Krugman: I’m Only Keynesian to Botch 1980s Inflation Call


Krugman attempts to rewrite history…again

By Robert P Murphy @ Mises

Krugman famously admitted he doesn’t read conservative economics bloggers. Maybe he should, though, so he can stop making a fool of himself when he tries to rewrite history. Today’s example is Krugman’s recent post arguing that right-wing economists have created a myth about Keynesians and (price) inflation in the early 1980s. Here’s Krugman:

Right-wing economists like Stephen Moore and John Cochrane — it’s becoming ever harder to tell the difference — have some curious beliefs about history. One of those beliefs is that the experience of disinflation in the 1980s was a huge shock to Keynesians, refuting everything they believed. What makes this belief curious is that it’s the exact opposite of the truth. Keynesians came into the Volcker disinflation — yes, it was mainly the Fed’s doing, not Reagan’s — with a standard, indeed textbook, model of what should happen. And events matched their expectations almost precisely.

Then Krugman produces some graphs from the 1978 edition of a macro textbook by Keynesian authors, which (Krugman claims) properly shows how an adaptive-expectations Phillips Curve model perfectly anticipated the actual experience under Volcker. Krugman concludes the post with this:

So were Keynesian economists feeling amazed and dismayed by the events of the 1980s? On the contrary, they were feeling pretty smug: disinflation had played out exactly the way the models in their textbooks said it should.

Indeed, it was the other side of the macro divide that was left scrambling for answers. The models Chicago was promoting in the 1970s, based on the work of Robert Lucas and company, said that unemployment should have come down quickly, as soon as people realized that the Fed really was bringing down inflation. By a few years into the 80s it was obvious that those models were unsustainable in the face of the data. But rather than admit that their dismissal of Keynes was premature, most of those guys went into real business cycle theory — basically, denying that the Fed had anything to do with recessions. And from there they just kept digging ever deeper into the rabbit hole.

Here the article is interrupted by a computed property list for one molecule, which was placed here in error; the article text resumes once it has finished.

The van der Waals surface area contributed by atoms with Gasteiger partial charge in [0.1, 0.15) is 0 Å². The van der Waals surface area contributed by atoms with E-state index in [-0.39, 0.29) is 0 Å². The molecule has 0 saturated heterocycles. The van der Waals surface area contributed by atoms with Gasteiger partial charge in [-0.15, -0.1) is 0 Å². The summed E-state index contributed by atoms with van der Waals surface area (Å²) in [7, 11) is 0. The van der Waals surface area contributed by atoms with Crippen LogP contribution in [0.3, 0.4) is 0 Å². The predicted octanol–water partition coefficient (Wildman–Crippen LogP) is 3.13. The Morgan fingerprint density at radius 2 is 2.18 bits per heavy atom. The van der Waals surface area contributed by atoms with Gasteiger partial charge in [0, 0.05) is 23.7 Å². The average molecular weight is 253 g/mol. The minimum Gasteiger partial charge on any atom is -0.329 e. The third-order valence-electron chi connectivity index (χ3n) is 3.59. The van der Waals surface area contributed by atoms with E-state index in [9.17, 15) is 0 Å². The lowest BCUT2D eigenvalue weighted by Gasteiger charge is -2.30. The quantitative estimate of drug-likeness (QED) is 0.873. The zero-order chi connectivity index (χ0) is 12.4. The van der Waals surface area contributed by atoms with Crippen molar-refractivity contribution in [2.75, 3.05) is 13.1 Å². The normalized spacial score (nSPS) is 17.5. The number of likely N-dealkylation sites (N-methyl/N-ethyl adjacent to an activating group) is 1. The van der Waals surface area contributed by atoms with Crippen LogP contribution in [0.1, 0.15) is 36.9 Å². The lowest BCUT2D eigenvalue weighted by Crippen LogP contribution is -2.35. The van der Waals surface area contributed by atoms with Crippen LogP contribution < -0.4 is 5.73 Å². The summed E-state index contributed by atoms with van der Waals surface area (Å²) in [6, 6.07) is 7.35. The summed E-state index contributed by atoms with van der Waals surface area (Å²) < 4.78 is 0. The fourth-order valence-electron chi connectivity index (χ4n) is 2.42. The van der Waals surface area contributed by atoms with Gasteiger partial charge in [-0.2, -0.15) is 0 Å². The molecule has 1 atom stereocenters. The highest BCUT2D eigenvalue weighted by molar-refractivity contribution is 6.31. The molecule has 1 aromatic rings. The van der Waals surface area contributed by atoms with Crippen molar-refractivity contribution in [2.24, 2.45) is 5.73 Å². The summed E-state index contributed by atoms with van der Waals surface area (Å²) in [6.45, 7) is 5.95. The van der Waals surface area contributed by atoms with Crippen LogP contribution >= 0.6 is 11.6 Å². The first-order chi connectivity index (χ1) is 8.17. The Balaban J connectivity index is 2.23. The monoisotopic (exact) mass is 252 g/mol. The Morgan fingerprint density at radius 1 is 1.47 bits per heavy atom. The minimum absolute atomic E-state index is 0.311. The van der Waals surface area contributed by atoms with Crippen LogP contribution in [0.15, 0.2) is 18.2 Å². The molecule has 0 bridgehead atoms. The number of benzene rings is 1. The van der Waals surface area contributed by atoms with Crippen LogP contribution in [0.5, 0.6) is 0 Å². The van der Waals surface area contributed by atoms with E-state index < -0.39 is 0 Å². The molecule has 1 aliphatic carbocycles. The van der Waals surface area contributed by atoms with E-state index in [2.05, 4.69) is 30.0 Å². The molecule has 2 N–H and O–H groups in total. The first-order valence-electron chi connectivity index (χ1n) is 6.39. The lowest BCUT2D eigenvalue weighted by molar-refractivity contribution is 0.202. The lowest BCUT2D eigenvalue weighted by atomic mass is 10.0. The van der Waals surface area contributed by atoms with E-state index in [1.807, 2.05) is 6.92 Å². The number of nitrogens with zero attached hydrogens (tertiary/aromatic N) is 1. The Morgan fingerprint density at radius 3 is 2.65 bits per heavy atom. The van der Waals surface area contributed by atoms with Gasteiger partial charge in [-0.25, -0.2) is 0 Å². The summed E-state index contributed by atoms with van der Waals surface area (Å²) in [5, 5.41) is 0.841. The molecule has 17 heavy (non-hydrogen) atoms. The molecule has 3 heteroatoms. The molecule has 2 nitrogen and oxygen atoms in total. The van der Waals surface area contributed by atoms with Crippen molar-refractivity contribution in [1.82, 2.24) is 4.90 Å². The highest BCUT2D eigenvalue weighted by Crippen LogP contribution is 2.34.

But anyway, what you need to know is that the 80s were actually a decade of Keynesian analysis triumphant.

That’s a really interesting version of history, because on September 9, 1982, Paul Krugman–in his capacity as a member of the Council of Economic Advisors–sent a memo (co-authored with Larry Summers) to Martin Feldstein and William Poole. I encourage you to click the link and read the memo in all its glory, but here are some key excerpts:

I. The Inflation Time Bomb?

We believe that it is reasonable to expect a significant reacceleration of inflation in the near future. Much of the apparent progress against inflation has resulted from the *temporary* side effects of tight money and high real interest rates. These side effects must be expected to reverse themselves as real interest rates decline and the economy expands.

…Our very rough guess is that correction of these distorted relative prices will add five percentage points to future increases in consumer prices…This estimate is conservative in that it assumes stable oil prices.

So how did Krugman do? Let’s go to the tape:



The year/year change in the CPI was 4.9 percent when Krugman sent his memo, in which he predicted a 5-point increase in “the near future.” Do you see a 10% CPI rate anytime after that? I don’t. (For the record, oil prices continued their collapse from the point of Krugman’s memo through the mid-1980s, so he was totally wrong about oil then just as in our time.)

So I see three possible explanations for Krugman’s recent post:

(1) Krugman is utterly dishonest and knows full well he is re-writing history.

(2) Krugman in 1982 was a Chicago School guy and, in light of his embarrassing error on CPI, rejected his previous hero Robert Lucas and started following the smug Keynesians who had been triumphant.

(3) Krugman honestly doesn’t remember how badly he applied the Phillips Curve back in his 1982 memo.

In case the answer is (3), it shows Krugman the virtue of reading people with whom he disagrees. Because we had THIS EXACT SAME DISCUSSION back in 2012, when Krugman said it was a myth that Keynesians had failed to predict the 1980s disinflation. At that time, a bunch of us set him straight, including (most notably) David R. Henderson who had seen the original 1982 memo because he too had worked on the Council of Economic Advisors at the time. Indeed, if you google “Krugman 1982 memo inflation” you’ll find that a bunch of right-wing bloggers have discussed the issue, including pieces at National Review and Forbes. If Krugman wants to stop leading with his chin, maybe he should occasionally glance at the work of his critics.